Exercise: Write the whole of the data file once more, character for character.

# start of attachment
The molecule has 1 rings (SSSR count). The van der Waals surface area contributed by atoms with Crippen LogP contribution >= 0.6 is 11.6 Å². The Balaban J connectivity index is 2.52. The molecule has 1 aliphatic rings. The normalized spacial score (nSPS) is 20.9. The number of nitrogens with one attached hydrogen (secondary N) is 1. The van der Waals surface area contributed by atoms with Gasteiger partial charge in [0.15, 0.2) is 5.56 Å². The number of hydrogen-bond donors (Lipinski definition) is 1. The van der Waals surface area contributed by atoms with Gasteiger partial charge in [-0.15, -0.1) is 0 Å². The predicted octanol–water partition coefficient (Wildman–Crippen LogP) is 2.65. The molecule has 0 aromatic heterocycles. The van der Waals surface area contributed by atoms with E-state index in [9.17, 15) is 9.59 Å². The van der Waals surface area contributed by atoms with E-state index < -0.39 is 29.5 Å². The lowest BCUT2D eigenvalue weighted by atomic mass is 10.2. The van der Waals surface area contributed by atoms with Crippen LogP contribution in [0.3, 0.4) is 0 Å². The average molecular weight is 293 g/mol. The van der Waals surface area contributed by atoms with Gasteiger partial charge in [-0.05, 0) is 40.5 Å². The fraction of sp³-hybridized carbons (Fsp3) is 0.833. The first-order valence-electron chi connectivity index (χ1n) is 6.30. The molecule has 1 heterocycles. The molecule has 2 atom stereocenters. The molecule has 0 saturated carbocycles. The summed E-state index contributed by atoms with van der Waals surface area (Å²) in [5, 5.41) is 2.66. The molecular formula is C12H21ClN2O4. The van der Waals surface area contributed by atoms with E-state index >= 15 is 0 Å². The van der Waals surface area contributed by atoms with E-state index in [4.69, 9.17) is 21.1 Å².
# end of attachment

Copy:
The molecule has 1 rings (SSSR count). The van der Waals surface area contributed by atoms with Crippen LogP contribution >= 0.6 is 11.6 Å². The Balaban J connectivity index is 2.52. The molecule has 1 aliphatic rings. The normalized spacial score (nSPS) is 20.9. The number of nitrogens with one attached hydrogen (secondary N) is 1. The van der Waals surface area contributed by atoms with Gasteiger partial charge in [0.15, 0.2) is 5.56 Å². The number of hydrogen-bond donors (Lipinski definition) is 1. The van der Waals surface area contributed by atoms with Gasteiger partial charge in [-0.15, -0.1) is 0 Å². The predicted octanol–water partition coefficient (Wildman–Crippen LogP) is 2.65. The molecule has 0 aromatic heterocycles. The van der Waals surface area contributed by atoms with E-state index in [9.17, 15) is 9.59 Å². The van der Waals surface area contributed by atoms with E-state index < -0.39 is 29.5 Å². The lowest BCUT2D eigenvalue weighted by atomic mass is 10.2. The van der Waals surface area contributed by atoms with Crippen LogP contribution in [0.3, 0.4) is 0 Å². The average molecular weight is 293 g/mol. The van der Waals surface area contributed by atoms with Gasteiger partial charge in [-0.05, 0) is 40.5 Å². The fraction of sp³-hybridized carbons (Fsp3) is 0.833. The first-order valence-electron chi connectivity index (χ1n) is 6.30. The molecule has 1 heterocycles. The molecule has 2 atom stereocenters. The molecule has 0 saturated carbocycles. The summed E-state index contributed by atoms with van der Waals surface area (Å²) in [5, 5.41) is 2.66. The molecular formula is C12H21ClN2O4. The van der Waals surface area contributed by atoms with E-state index >= 15 is 0 Å². The van der Waals surface area contributed by atoms with E-state index in [4.69, 9.17) is 21.1 Å².